Russell: The case that moved quickly was for a woman from Kenya who had survived terrible abuse. After her asylum claim was granted we took the next step and did the paperwork for her children who were still in Kenya to be reunited with her in the United States. That process took about a year. We submitted the paperwork and what was supposed to happen is DHS forwards it to the consulate in Nairobi where they interview the children. So we submitted it and a year or so goes by and all of a sudden one day I get an email from our client which had a picture of her hugging her kids at SeaTac airport. It was a really big deal.
Mark: We had another case where a woman had been treated horribly and kidnapped. We were able to help her get asylum in the United States, and when she arrived she had a big feast for us in Seattle with all of her relatives and friends. That was a lot of fun and very gratifying.
Russell: My perception is that the pandemic has further gummed up the asylum office. In several of our cases, we get everything ready to go and send an email to the asylum office and basically say ‘hey, we’re ready to go, give us an interview date’ and since COVID started I’ll receive these form responses back that say they don’t know when they’ll be able to respond.
Mark: During the pandemic I’ve probably had half a dozen meetings where I’ve met clients in a park in the open air. Sometimes in the wintertime. And I’m trying to explain their case documents and the wind is blowing and it’s been difficult for me and particularly for the client. The need to keep your distance and wear a mask can be awkward but is doable, of course. There is a client I’ve met with about a half a dozen times outside a Starbucks to help. But I’ve been fairly fortunate to avoid the rain at least!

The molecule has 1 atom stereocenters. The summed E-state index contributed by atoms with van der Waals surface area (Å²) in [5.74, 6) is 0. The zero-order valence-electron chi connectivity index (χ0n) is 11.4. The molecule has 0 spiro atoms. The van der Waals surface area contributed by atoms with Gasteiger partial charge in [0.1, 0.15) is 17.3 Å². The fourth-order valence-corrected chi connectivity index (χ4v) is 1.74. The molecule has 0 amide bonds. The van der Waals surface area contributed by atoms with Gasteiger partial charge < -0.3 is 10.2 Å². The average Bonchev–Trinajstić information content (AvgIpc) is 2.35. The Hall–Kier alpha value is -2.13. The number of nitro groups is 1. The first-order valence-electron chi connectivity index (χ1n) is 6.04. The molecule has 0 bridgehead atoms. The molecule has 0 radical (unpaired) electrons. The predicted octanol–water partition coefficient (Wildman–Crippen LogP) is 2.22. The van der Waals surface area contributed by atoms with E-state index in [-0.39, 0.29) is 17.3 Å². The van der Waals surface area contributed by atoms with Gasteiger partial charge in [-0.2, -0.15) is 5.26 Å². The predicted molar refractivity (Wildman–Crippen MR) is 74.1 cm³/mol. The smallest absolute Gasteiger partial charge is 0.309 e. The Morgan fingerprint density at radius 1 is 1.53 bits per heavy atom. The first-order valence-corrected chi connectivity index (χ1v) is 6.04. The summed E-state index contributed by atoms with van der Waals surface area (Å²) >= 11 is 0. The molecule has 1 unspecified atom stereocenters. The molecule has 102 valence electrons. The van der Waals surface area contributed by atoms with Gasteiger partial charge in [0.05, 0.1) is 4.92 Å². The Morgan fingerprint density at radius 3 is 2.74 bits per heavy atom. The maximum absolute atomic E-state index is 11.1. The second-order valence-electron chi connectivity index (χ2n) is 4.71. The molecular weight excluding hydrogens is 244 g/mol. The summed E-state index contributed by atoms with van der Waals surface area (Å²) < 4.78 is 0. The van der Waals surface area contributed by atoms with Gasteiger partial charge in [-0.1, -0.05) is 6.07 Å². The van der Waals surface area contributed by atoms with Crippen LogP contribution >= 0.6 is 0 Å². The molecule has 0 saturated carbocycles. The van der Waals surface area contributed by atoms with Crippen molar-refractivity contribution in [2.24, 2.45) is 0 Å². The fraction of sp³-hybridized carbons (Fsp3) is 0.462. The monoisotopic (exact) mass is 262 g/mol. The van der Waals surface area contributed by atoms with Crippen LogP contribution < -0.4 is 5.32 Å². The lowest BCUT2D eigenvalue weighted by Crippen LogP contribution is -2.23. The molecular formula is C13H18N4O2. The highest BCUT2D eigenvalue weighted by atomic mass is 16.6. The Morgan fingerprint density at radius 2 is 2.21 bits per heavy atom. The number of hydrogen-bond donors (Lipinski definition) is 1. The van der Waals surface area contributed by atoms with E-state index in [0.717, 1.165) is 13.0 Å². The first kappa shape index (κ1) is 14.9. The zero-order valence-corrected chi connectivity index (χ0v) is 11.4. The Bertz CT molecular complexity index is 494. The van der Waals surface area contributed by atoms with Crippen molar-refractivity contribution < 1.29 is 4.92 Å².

Russell: We have one community member we are working with that has been in limbo for years. Their case was filed in 2016 and there is still no interview date set. What the system is putting this person through is absolutely terrible. And it makes the work difficult because we have no idea how long it will take to help someone.
Mark: Our problems as attorneys pale in comparison to what our clients face.
Russell: After we had our first couple of cases where we had great success, I was raving about doing pro bono work to people. I talked with a friend who had just retired and he sounded pumped up to volunteer. But I told him that part of the job is having to handle the paperwork related to each case. We’ve been able to partner with my previous firm to handle some of that work. If you don’t have personal access to that support, it is going to be a lot of extra work. It can be a roadblock for people–and it certainly prevented that friend from volunteering. It’s also a problem on the horizon for us as well. The secretary who has been working with us will be retiring in a year or so and it will impact our ability to do this work in the future.
Mark: I would sound the same notes. It’s incredibly gratifying but you have to have your own support staff. If you’re retiring and leaving a firm it could be an issue. There are so many written documents and copyediting. Overall it’s a huge plus and I’d highly recommend it. I’d encourage folks who are interested in trying to find a way.
Russell: One other reward has been learning a new area of law. I knew nothing about asylum law before I started working on these cases. So we studied up on some materials that Jordan referred us to. And it has been rewarding and interesting to study a lot of the country-conditions reports and articles from the countries our clients have come from, and to work that information into our arguments for why the clients qualify for asylum. I also have to give a shout-out to the pro bono doctors and other professionals who have assisted us by examining our clients and providing evidence in support of their asylum claims.